Parent/child concordance about bullying involvement and family characteristics related to bullying and peer victimization.



This study examined parent perspectives on bullying, parent/child concordance about bullying involvement, and family characteristics associated with bullying perpetration and peer victimization. Participants were 205 fifth-grade students and their parents. Students attended an urban, ethnically diverse school district in the Northeast. Youth completed self-report measures about bullying involvement, attitudes toward and responses to bullying, and victimization in the home. Parents responded to self-report survey questions about attitudes toward and responses to bullying, perceptions of their child's involvement in bullying, and family characteristics. Bullying perpetration and victimization rates were higher when reported by students than parents, and parents were particularly unaware of their children bullying others. Family support was related to students telling their parents about peer victimization and youth getting in trouble at home for bullying perpetration. Finally, victims' homes were characterized by higher levels of criticism, fewer rules, and more child maltreatment; bullies' homes were characterized by lack of supervision, child maltreatment, and exposure to domestic violence. Findings highlight the need to increase parental awareness about bullying and to include parents in school-based bullying prevention programs.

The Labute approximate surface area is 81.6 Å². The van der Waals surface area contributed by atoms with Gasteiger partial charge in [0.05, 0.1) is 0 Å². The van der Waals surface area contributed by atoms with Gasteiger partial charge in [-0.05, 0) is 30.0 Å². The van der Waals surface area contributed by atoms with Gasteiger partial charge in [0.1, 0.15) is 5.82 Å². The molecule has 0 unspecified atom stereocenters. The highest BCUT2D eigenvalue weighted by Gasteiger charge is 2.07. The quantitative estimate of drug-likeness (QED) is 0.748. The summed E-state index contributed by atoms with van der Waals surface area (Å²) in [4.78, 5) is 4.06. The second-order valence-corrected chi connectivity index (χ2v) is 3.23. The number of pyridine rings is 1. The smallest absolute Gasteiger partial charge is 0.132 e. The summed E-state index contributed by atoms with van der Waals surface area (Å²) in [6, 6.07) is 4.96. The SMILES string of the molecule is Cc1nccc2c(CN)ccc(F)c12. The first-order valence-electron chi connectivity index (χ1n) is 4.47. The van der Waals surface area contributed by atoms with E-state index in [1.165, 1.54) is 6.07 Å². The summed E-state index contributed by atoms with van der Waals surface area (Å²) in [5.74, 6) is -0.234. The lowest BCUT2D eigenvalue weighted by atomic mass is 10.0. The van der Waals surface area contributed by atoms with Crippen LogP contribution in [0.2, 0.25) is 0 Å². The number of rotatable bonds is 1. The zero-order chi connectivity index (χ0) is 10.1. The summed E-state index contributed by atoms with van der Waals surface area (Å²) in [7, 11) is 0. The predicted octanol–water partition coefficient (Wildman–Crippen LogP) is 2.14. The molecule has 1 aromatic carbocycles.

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Journal of School Violence


Taylor & Francis

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